The New W & J Graham’s 1890 Port Wine Lodge

The 1890-built Lodge which still houses the cellars of the venerable port wine producer Graham’s near Porto, Portugal, has been recently renovated by architect Luis Loureiro in collaboration with Lisbon-based design studio P-06 Atelier. Now officially called the ‘Graham’s 1890 Lodge’, the building occupies a privileged location atop a hill in the city of Vila Nova de Gaia (a city that is right next to Porto, and for some time the only place in the world where port wine could be traded), boasting spectacular views over both the historical centre of Porto and the river Douro. The renovated visitor’s centre, which now includes a Graham’s museum, shop, wine bar and restaurant, was inaugurated by the president of Portugal in March 2013.

It seems surprising that a head of state would inaugurate a wine cellar – but Graham’s is not just any wine producer. The history of port wine is a big part of the history of Portugal itself, intertwined with the stories of the merchants and entrepreneurs who have been instrumental in its rise, refinement and distribution since the mid-1700’s. In fact, the history of port is so full of tales of risk, success, suspense and adventure that it could easily provide the story for a Hollywood movie. Two family names, one of old, the Grahams, and one of the present day, the Symingtons, are characteristic examples of the connection between the merchants, the wine, the Douro valley and the locals. While the former were the founders of Graham’s House back in 1820, the latter are the current owners and managers of the label and perhaps the largest wine producer in the Douro region.

The exciting story of Graham’s port and the two families behind it, are at the very heart of Graham’s 1890 Lodge visitors’ experience. In the new auditorium, a short documentary introduces Graham’s to visitors, while in the next room a small yet concise museum showcases documents, tools and other objects relating to the history of the House and its products. In the basements, over 3,500 casks of ageing port and the label’s vintage reserves are on view – some dating as far back as 1868. The Lodge also incorporates a tasting room where visitors can get acquainted with the rich variety of the house’s fine ports, a more exclusive Vintage Room (offering a different level of wine-tasting) and a brand new Graham’s shop.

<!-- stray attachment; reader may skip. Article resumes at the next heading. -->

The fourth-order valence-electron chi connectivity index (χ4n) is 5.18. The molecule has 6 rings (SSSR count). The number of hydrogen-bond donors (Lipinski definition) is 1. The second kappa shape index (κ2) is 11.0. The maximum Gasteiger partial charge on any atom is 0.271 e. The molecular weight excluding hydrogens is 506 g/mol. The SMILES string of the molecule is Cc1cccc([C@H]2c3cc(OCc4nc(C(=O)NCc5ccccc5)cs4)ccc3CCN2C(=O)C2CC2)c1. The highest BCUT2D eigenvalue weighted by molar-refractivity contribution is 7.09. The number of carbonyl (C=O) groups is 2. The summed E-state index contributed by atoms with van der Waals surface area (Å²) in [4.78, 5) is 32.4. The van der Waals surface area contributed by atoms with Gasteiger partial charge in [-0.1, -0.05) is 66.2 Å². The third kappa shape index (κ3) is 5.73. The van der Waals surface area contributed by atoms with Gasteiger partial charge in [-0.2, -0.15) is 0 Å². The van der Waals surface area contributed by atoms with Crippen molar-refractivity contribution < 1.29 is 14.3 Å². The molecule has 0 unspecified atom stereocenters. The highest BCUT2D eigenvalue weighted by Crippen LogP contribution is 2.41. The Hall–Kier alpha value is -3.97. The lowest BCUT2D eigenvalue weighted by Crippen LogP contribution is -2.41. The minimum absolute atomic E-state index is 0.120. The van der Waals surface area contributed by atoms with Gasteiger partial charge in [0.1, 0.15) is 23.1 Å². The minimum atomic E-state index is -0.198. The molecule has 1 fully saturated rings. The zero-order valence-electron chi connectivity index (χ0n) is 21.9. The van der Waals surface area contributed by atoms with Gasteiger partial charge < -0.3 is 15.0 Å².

The creative team behind the recent renovation decided to strip the building to its original structural layout, while preserving elements such as the authentic Riga pine roof beams with their cast-iron black pillars. The original granite walls, more than half a meter thick, are also still in place, providing the necessary environmental conditions for the maturing and storage of the wines in the cellars within. P-06 Atelier (under the creative direction of Nuno Gusmão) went for a simple, modern approach, opting for a simple colour palette of black, white and natural timber. An overall sense of clarity and spaciousness has been achieved in the interior, with the design consciously steering away from the sense of artificial folklore and faux vintage usually found in popular tourist attractions.

The Lodge is also home to the wine bar and restaurant Vinum, a member of the Spanish SAGARDI Group. Combining eclectic Iberian cuisine with the Lodge’s unique ambience and enviable view, guests have the option of dining either in the spacious indoors area next to the vast array of vintage Graham’s barrels, in the two private dining areas that seat 14 people, or in a luminous glasshouse situated on the balcony overlooking the old city and the river. Varieties of port wine as well as other table wines that Portugal is so famous for, such as Madeira and Douro DOC, can be discovered and savoured along with a meal, or alone at the wine bar. As all wine aficionados know, there’s no better place to taste a wine than on the land which produces it.

Photos: © Fernando Guerra, FG+SG Architectural Photography.

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